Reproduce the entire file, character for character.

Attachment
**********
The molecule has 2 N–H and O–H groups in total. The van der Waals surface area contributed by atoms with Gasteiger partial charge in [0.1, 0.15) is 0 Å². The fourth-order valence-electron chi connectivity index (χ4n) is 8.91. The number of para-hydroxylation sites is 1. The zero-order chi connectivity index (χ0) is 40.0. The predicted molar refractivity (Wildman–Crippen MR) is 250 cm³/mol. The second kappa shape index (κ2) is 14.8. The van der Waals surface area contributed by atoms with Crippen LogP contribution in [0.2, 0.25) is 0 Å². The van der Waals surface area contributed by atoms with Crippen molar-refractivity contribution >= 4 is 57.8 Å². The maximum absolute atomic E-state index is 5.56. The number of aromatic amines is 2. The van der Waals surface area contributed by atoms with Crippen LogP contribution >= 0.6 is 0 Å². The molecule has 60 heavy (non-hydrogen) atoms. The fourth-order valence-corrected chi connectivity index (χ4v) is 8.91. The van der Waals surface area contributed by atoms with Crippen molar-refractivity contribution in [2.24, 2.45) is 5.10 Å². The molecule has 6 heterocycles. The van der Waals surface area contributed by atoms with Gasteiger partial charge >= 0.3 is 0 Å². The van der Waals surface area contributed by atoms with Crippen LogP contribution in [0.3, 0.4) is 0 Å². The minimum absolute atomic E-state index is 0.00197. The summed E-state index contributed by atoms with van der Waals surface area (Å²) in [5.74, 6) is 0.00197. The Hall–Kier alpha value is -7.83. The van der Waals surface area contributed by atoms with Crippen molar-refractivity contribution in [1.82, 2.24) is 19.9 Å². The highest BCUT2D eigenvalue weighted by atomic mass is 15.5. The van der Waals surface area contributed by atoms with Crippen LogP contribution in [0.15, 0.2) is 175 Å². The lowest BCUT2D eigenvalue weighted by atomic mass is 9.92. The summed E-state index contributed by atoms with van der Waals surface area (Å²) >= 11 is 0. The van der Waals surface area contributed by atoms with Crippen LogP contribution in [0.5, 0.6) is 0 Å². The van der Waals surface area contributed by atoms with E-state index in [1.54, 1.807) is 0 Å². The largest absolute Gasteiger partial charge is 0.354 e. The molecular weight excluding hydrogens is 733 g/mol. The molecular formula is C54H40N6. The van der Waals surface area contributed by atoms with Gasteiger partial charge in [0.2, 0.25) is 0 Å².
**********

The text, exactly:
The molecule has 2 N–H and O–H groups in total. The van der Waals surface area contributed by atoms with Gasteiger partial charge in [0.1, 0.15) is 0 Å². The fourth-order valence-electron chi connectivity index (χ4n) is 8.91. The number of para-hydroxylation sites is 1. The zero-order chi connectivity index (χ0) is 40.0. The predicted molar refractivity (Wildman–Crippen MR) is 250 cm³/mol. The second kappa shape index (κ2) is 14.8. The van der Waals surface area contributed by atoms with Crippen LogP contribution in [0.2, 0.25) is 0 Å². The van der Waals surface area contributed by atoms with Crippen molar-refractivity contribution >= 4 is 57.8 Å². The maximum absolute atomic E-state index is 5.56. The number of aromatic amines is 2. The van der Waals surface area contributed by atoms with Crippen LogP contribution >= 0.6 is 0 Å². The molecule has 60 heavy (non-hydrogen) atoms. The fourth-order valence-corrected chi connectivity index (χ4v) is 8.91. The van der Waals surface area contributed by atoms with Crippen molar-refractivity contribution in [2.24, 2.45) is 5.10 Å². The molecule has 6 heterocycles. The van der Waals surface area contributed by atoms with Gasteiger partial charge >= 0.3 is 0 Å². The van der Waals surface area contributed by atoms with Crippen LogP contribution in [0.3, 0.4) is 0 Å². The minimum absolute atomic E-state index is 0.00197. The summed E-state index contributed by atoms with van der Waals surface area (Å²) in [5.74, 6) is 0.00197. The Hall–Kier alpha value is -7.83. The van der Waals surface area contributed by atoms with Crippen molar-refractivity contribution in [1.82, 2.24) is 19.9 Å². The highest BCUT2D eigenvalue weighted by atomic mass is 15.5. The van der Waals surface area contributed by atoms with Crippen LogP contribution in [0.15, 0.2) is 175 Å². The lowest BCUT2D eigenvalue weighted by atomic mass is 9.92. The summed E-state index contributed by atoms with van der Waals surface area (Å²) >= 11 is 0. The van der Waals surface area contributed by atoms with Crippen LogP contribution in [0.5, 0.6) is 0 Å². The van der Waals surface area contributed by atoms with E-state index in [1.54, 1.807) is 0 Å². The largest absolute Gasteiger partial charge is 0.354 e. The molecular weight excluding hydrogens is 733 g/mol. The molecular formula is C54H40N6. The van der Waals surface area contributed by atoms with Gasteiger partial charge in [0.2, 0.25) is 0 Å².